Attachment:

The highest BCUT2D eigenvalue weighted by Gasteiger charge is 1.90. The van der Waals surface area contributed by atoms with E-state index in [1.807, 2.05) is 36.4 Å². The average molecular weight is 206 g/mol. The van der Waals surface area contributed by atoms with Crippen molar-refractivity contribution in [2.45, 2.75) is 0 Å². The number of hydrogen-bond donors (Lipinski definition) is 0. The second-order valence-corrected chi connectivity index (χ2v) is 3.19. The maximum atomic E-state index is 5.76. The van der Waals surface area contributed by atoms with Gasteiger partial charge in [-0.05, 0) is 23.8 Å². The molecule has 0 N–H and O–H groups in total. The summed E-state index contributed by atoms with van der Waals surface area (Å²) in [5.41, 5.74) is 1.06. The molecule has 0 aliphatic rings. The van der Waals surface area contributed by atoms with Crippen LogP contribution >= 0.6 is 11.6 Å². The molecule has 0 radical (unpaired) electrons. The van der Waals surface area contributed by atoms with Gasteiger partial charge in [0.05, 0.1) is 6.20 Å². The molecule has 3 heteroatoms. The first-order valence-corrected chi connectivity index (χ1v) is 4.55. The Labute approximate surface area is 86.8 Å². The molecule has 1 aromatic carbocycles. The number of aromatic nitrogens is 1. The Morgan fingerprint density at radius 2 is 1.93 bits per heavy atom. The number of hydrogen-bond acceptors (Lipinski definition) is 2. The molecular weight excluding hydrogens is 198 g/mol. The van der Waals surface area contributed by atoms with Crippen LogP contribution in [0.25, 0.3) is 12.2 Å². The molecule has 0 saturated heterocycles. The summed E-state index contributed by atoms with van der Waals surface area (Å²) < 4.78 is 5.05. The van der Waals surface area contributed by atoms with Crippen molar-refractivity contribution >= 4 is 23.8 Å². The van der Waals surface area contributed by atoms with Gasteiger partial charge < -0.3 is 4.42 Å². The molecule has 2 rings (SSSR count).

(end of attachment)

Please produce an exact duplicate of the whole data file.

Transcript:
The highest BCUT2D eigenvalue weighted by Gasteiger charge is 1.90. The van der Waals surface area contributed by atoms with E-state index in [1.807, 2.05) is 36.4 Å². The average molecular weight is 206 g/mol. The van der Waals surface area contributed by atoms with Crippen molar-refractivity contribution in [2.45, 2.75) is 0 Å². The number of hydrogen-bond donors (Lipinski definition) is 0. The second-order valence-corrected chi connectivity index (χ2v) is 3.19. The maximum atomic E-state index is 5.76. The van der Waals surface area contributed by atoms with Gasteiger partial charge in [-0.05, 0) is 23.8 Å². The molecule has 0 N–H and O–H groups in total. The summed E-state index contributed by atoms with van der Waals surface area (Å²) in [5.41, 5.74) is 1.06. The molecule has 0 aliphatic rings. The van der Waals surface area contributed by atoms with Crippen LogP contribution >= 0.6 is 11.6 Å². The molecule has 0 radical (unpaired) electrons. The van der Waals surface area contributed by atoms with Gasteiger partial charge in [0.05, 0.1) is 6.20 Å². The molecule has 3 heteroatoms. The first-order valence-corrected chi connectivity index (χ1v) is 4.55. The Labute approximate surface area is 86.8 Å². The molecule has 1 aromatic carbocycles. The number of aromatic nitrogens is 1. The Morgan fingerprint density at radius 2 is 1.93 bits per heavy atom. The number of hydrogen-bond acceptors (Lipinski definition) is 2. The molecular weight excluding hydrogens is 198 g/mol. The van der Waals surface area contributed by atoms with Crippen LogP contribution in [0.25, 0.3) is 12.2 Å². The molecule has 0 saturated heterocycles. The summed E-state index contributed by atoms with van der Waals surface area (Å²) < 4.78 is 5.05. The van der Waals surface area contributed by atoms with Crippen molar-refractivity contribution >= 4 is 23.8 Å². The van der Waals surface area contributed by atoms with Gasteiger partial charge < -0.3 is 4.42 Å². The molecule has 2 rings (SSSR count).